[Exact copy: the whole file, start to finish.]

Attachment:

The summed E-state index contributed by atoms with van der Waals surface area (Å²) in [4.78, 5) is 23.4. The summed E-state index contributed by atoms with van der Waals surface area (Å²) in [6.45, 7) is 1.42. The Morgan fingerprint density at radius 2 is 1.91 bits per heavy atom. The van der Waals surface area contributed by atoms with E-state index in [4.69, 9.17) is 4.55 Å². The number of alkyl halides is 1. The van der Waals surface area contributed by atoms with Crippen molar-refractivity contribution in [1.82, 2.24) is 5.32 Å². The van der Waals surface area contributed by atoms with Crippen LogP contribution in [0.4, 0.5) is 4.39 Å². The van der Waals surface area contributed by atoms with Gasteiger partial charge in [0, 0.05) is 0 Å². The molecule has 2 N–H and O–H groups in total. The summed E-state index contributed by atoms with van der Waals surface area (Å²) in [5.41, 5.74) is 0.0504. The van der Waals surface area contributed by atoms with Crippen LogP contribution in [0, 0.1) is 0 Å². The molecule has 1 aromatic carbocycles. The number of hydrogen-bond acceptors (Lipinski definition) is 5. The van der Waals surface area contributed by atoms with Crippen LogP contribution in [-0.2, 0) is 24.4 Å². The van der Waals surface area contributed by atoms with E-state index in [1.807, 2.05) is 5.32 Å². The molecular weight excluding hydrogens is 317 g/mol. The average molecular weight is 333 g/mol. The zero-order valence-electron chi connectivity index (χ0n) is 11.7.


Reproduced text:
The summed E-state index contributed by atoms with van der Waals surface area (Å²) in [4.78, 5) is 23.4. The summed E-state index contributed by atoms with van der Waals surface area (Å²) in [6.45, 7) is 1.42. The Morgan fingerprint density at radius 2 is 1.91 bits per heavy atom. The van der Waals surface area contributed by atoms with E-state index in [4.69, 9.17) is 4.55 Å². The number of alkyl halides is 1. The van der Waals surface area contributed by atoms with Crippen molar-refractivity contribution in [1.82, 2.24) is 5.32 Å². The van der Waals surface area contributed by atoms with Crippen LogP contribution in [0.4, 0.5) is 4.39 Å². The van der Waals surface area contributed by atoms with Gasteiger partial charge in [0, 0.05) is 0 Å². The molecule has 2 N–H and O–H groups in total. The summed E-state index contributed by atoms with van der Waals surface area (Å²) in [5.41, 5.74) is 0.0504. The van der Waals surface area contributed by atoms with Crippen LogP contribution in [0, 0.1) is 0 Å². The molecule has 1 aromatic carbocycles. The number of hydrogen-bond acceptors (Lipinski definition) is 5. The van der Waals surface area contributed by atoms with Crippen LogP contribution in [-0.2, 0) is 24.4 Å². The van der Waals surface area contributed by atoms with E-state index in [1.807, 2.05) is 5.32 Å². The molecular weight excluding hydrogens is 317 g/mol. The average molecular weight is 333 g/mol. The zero-order valence-electron chi connectivity index (χ0n) is 11.7.